Sunday 26 August 2012


Ian Rankin is classed as one of the leading British novelists in crime fiction – his Inspector Rebus novels in particular get rave reviews – but I have never read any of them. One of life's little mysteries. But I was keen to give him a go. This novel is post-Inspector Rebus but it is a crime novel and still set in Rankin's Edinburgh.

However, I started to read Open Doors having just finished Steig Larsson's trilogy: The girl with the Dragon Tattoo etc and this novel seemed tame in comparison, particularly the rather far-fetched plot of three friends who plan to stage a theft of art masterpieces. So, I put it to one side and read a Nora Roberts novel instead (reviewed in an earlier post).

But recently I decided to give it another go and I'm glad I did.

The three friends are Mike Mackenzie, a highly successful and extremely rich business man who is bored with his life and looking for a project to spice things up, Allen Cruickshank, a banker, and Robert Gissing,  head of Edinburgh's College of Art.

It is Gissing's idea to use counterfeit paintings to replace the originals stored in a warehouse during an Open Day to the public. Neither Mike nor Allan need much persuasion since they are interested in fine art and the idea of owning their own originals blind them to the fact that it's a highly risky enterprise which they can't carry out by themselves. They need not only a highly talented artist to paint the counterfeits but also professional gangsters to carry out the heist.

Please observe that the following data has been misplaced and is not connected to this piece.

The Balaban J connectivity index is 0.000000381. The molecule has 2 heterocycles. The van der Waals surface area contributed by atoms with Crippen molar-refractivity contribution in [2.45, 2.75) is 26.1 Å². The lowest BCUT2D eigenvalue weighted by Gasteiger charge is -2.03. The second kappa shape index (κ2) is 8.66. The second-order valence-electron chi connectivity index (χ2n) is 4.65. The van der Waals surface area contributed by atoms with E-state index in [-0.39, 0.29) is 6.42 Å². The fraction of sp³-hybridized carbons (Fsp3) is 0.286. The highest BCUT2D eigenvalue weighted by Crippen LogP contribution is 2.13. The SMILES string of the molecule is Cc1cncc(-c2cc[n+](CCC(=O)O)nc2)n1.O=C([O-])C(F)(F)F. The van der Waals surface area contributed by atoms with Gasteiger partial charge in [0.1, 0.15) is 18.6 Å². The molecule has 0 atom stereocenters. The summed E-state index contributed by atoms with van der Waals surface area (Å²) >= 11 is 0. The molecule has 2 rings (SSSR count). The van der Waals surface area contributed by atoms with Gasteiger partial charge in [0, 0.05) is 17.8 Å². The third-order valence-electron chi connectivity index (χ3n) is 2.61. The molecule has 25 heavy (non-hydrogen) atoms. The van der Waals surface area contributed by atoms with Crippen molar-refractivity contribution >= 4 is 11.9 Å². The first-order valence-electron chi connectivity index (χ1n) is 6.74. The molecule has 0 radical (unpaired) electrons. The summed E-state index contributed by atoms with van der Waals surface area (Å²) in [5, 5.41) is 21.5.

Gissing has such an artist in mind: Westie, who is one of his students. And Mike persuades Chib Calloway, a particularly brutal gangster, to provide the heavies and firearms.

And add to the mix Westie's vacuous girlfriend Alice, Laura Stanton, who is involved in the art world and (whoops, can't remember her name and I don't have the book any more) who Mike is particularly keen on, D.I. Hendricks who is in charge of the case after the heist has been successfully completed and his rival detective D.I. Ransome who is keen to to put caraway behind bars. And then, of course, is the ominous figure of Hate who has been sent to retrieve the money Calloway owes his boss.

I found the characterisation rather shallow but the plot did improve as the story unfolded and there were enough twists and turns to keep me wanting to read more. So I would say that this is a good read but not a particularly brilliant novel.

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